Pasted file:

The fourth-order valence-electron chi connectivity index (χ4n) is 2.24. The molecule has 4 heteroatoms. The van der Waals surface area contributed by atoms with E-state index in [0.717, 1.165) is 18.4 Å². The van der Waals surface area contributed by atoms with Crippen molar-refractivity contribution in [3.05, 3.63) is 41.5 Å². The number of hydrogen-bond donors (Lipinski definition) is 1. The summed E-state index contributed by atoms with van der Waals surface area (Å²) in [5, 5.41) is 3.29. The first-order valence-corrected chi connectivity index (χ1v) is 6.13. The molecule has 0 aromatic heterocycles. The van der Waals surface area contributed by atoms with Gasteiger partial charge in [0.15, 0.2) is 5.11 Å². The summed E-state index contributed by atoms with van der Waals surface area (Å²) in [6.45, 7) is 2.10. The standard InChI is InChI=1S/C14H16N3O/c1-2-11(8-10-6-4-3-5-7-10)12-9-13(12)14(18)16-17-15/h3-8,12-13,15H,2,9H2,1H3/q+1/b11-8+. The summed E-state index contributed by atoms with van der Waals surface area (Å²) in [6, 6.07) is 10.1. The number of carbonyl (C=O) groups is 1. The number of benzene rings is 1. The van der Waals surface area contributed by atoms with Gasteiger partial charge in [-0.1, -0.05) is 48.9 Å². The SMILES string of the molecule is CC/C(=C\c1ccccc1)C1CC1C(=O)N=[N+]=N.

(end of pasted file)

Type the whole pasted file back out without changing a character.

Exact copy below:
The fourth-order valence-electron chi connectivity index (χ4n) is 2.24. The molecule has 4 heteroatoms. The van der Waals surface area contributed by atoms with E-state index in [0.717, 1.165) is 18.4 Å². The van der Waals surface area contributed by atoms with Crippen molar-refractivity contribution in [3.05, 3.63) is 41.5 Å². The number of hydrogen-bond donors (Lipinski definition) is 1. The summed E-state index contributed by atoms with van der Waals surface area (Å²) in [5, 5.41) is 3.29. The first-order valence-corrected chi connectivity index (χ1v) is 6.13. The molecule has 0 aromatic heterocycles. The van der Waals surface area contributed by atoms with Gasteiger partial charge in [0.15, 0.2) is 5.11 Å². The summed E-state index contributed by atoms with van der Waals surface area (Å²) in [6.45, 7) is 2.10. The standard InChI is InChI=1S/C14H16N3O/c1-2-11(8-10-6-4-3-5-7-10)12-9-13(12)14(18)16-17-15/h3-8,12-13,15H,2,9H2,1H3/q+1/b11-8+. The summed E-state index contributed by atoms with van der Waals surface area (Å²) in [6, 6.07) is 10.1. The number of carbonyl (C=O) groups is 1. The number of benzene rings is 1. The van der Waals surface area contributed by atoms with Gasteiger partial charge in [-0.1, -0.05) is 48.9 Å². The SMILES string of the molecule is CC/C(=C\c1ccccc1)C1CC1C(=O)N=[N+]=N.